Incidents of mass violence, where several people are injured or killed, can affect the entire community – children and adults alike. Here, a CHOC pediatric psychologist offers insight into behaviors and reactions parents might expect from their children – as well as themselves – and strategies to help.
Coping with violence is very stressful, says Dr. Heather Huszti, CHOC’s chief psychologist. Depending on the incident’s proximity, a parent or child may be directly impacted or know someone who was directly affected. Confusion abounds, and it may be difficult to understand what happened or make sense of it.
Common reactions to mass violence in the community
A child or adult may feel afraid or unsafe
Fearing for safety is a common reaction after incidents of mass violence, whether a person was directly impacted or not. If the people impacted were in places your family frequents or were doing things you do, that can contribute to the fear.
They might struggle with normal routines and feelings
Even if your child doesn’t mention it, they may be experiencing these reactions after an incident of mass violence:
- They might have trouble concentrating and paying attention at school or work, and may be less productive.
- They may have difficulty falling or staying asleep, or experience nightmares.
- Physically, they may have headaches, stomachaches, a racing heart or a change in appetite.
- They may feel misunderstood or distant from friends or family, and not care about things that used to matter or were important to them.
- Feelings may run the gamut: sadness, anger, confusion and fear. They may also feel jumpy or irritable, or that they must stay on alert for danger at all times.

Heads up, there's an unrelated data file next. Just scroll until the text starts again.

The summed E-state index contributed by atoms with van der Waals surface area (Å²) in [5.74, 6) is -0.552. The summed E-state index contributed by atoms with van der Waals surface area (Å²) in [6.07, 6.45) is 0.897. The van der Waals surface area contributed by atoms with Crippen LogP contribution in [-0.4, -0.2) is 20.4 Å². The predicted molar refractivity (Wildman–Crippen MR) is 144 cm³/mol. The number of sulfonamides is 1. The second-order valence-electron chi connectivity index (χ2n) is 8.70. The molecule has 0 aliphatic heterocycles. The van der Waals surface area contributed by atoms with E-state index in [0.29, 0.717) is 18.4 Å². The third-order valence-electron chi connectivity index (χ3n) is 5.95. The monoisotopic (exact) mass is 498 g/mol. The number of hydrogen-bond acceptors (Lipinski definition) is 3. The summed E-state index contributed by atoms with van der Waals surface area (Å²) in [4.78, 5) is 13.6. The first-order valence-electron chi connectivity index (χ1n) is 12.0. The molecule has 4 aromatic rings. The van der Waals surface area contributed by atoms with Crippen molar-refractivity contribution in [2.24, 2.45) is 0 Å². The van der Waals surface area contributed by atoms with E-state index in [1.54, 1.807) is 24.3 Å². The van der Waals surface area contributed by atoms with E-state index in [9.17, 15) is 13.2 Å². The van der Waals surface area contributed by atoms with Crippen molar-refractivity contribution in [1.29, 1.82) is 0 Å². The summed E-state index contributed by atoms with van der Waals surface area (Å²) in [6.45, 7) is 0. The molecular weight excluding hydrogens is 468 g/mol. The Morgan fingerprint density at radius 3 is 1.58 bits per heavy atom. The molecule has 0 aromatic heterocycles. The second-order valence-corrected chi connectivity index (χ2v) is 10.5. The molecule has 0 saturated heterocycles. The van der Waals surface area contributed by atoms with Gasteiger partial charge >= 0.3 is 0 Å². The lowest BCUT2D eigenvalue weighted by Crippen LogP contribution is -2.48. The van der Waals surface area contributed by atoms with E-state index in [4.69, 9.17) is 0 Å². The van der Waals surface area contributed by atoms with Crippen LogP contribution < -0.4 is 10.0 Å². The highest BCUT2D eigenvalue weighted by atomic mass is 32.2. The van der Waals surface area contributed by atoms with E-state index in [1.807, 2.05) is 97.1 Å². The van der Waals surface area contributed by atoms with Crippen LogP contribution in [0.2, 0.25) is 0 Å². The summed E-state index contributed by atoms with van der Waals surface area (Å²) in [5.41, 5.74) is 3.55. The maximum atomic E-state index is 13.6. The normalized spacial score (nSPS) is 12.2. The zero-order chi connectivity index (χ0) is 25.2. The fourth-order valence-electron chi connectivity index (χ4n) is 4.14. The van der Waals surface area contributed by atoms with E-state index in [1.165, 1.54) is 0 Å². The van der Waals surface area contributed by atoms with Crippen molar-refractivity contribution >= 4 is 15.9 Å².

- Thoughts, images or visions of the mass violence event may feel constant to them, and they may be constantly reminded of the violence by sights, sounds, people or places.
- Additional grief reactions – different for everyone – should be expected if they lost a loved one in the incident.
They may react with behaviors that seem younger than their age
When children are stressed, their behavior can shift back to earlier developmental milestones. For instance, a child may talk in a more baby-like way or may forget how to do a skill they recently mastered like tying their shoe. This can be a normal response to a tragic event and with support and comfort, they should return to normal shortly (generally within a week).
Concern for family and loved ones may increase
Worrying about friends and family is common, but it could likely intensify or change after mass violence. You or your child may become more aware of the impact of these events on relatives with special needs, or a friend of a specific race, ethnicity or religion. They may grow more protective or anxious about their well-being.
Everyday challenges may seem harder
Experiencing mass violence may magnify typical day-to-day challenges like tests at school, work deadlines, or conflicts with siblings. These problems may seem relatively small compared to mass violence, but this new experience can intensify them and make it harder to cope – especially if you or your child has experienced a traumatic event previously.
Identity issues may prompt stronger emotions
If the incident targeted or impacted a group of people you or your child identifies with, it’s likely your emotions will be even stronger. Others may not understand the discrimination you or your child may have experienced before, during or after the event, and this may lead to feelings of increased threat, fear or danger.
A search for meaning may begin
Understanding why mass violence happened or what systems failed to protect you can be very difficult. Additionally, in incidents of targeted violence, searching for meaning following hate is extremely challenging. This can challenge trust in other people, your usual worldview and more. There are books specifically for children to help them start to build this meaning. Thinking about volunteering or helping the community in some way can be helpful for children.